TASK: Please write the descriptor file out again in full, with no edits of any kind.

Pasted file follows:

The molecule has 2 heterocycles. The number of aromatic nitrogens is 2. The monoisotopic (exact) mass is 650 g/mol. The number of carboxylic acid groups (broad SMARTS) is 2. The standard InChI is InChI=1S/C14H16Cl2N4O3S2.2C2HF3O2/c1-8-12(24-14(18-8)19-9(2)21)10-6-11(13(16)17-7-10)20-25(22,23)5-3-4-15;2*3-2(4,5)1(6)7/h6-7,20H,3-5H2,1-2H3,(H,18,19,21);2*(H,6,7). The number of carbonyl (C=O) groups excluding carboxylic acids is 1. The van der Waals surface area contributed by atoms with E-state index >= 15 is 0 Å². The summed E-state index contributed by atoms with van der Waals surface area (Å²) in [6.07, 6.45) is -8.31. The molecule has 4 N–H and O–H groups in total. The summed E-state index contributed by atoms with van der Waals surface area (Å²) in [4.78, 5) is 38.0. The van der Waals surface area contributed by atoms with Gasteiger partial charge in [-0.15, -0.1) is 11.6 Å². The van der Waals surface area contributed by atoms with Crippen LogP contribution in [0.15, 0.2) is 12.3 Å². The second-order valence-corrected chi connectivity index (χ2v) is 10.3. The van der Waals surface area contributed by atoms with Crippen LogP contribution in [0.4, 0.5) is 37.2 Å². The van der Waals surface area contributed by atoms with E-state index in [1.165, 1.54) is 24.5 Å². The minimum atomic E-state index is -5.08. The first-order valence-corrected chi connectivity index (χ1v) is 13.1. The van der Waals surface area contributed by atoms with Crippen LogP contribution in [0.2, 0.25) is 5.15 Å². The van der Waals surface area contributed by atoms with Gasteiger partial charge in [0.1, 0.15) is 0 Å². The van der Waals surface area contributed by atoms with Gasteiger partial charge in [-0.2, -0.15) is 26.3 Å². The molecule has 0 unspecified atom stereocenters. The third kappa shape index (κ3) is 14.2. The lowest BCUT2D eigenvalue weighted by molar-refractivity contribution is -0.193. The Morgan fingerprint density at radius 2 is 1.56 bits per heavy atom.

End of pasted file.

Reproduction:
The molecule has 2 heterocycles. The number of aromatic nitrogens is 2. The monoisotopic (exact) mass is 650 g/mol. The number of carboxylic acid groups (broad SMARTS) is 2. The standard InChI is InChI=1S/C14H16Cl2N4O3S2.2C2HF3O2/c1-8-12(24-14(18-8)19-9(2)21)10-6-11(13(16)17-7-10)20-25(22,23)5-3-4-15;2*3-2(4,5)1(6)7/h6-7,20H,3-5H2,1-2H3,(H,18,19,21);2*(H,6,7). The number of carbonyl (C=O) groups excluding carboxylic acids is 1. The van der Waals surface area contributed by atoms with E-state index >= 15 is 0 Å². The summed E-state index contributed by atoms with van der Waals surface area (Å²) in [6.07, 6.45) is -8.31. The molecule has 4 N–H and O–H groups in total. The summed E-state index contributed by atoms with van der Waals surface area (Å²) in [4.78, 5) is 38.0. The van der Waals surface area contributed by atoms with Gasteiger partial charge in [-0.15, -0.1) is 11.6 Å². The van der Waals surface area contributed by atoms with Crippen LogP contribution in [0.15, 0.2) is 12.3 Å². The second-order valence-corrected chi connectivity index (χ2v) is 10.3. The van der Waals surface area contributed by atoms with Crippen LogP contribution in [0.4, 0.5) is 37.2 Å². The van der Waals surface area contributed by atoms with E-state index in [1.165, 1.54) is 24.5 Å². The minimum atomic E-state index is -5.08. The first-order valence-corrected chi connectivity index (χ1v) is 13.1. The van der Waals surface area contributed by atoms with Crippen LogP contribution in [0.2, 0.25) is 5.15 Å². The van der Waals surface area contributed by atoms with Gasteiger partial charge in [0.1, 0.15) is 0 Å². The van der Waals surface area contributed by atoms with Gasteiger partial charge in [-0.2, -0.15) is 26.3 Å². The molecule has 0 unspecified atom stereocenters. The third kappa shape index (κ3) is 14.2. The lowest BCUT2D eigenvalue weighted by molar-refractivity contribution is -0.193. The Morgan fingerprint density at radius 2 is 1.56 bits per heavy atom.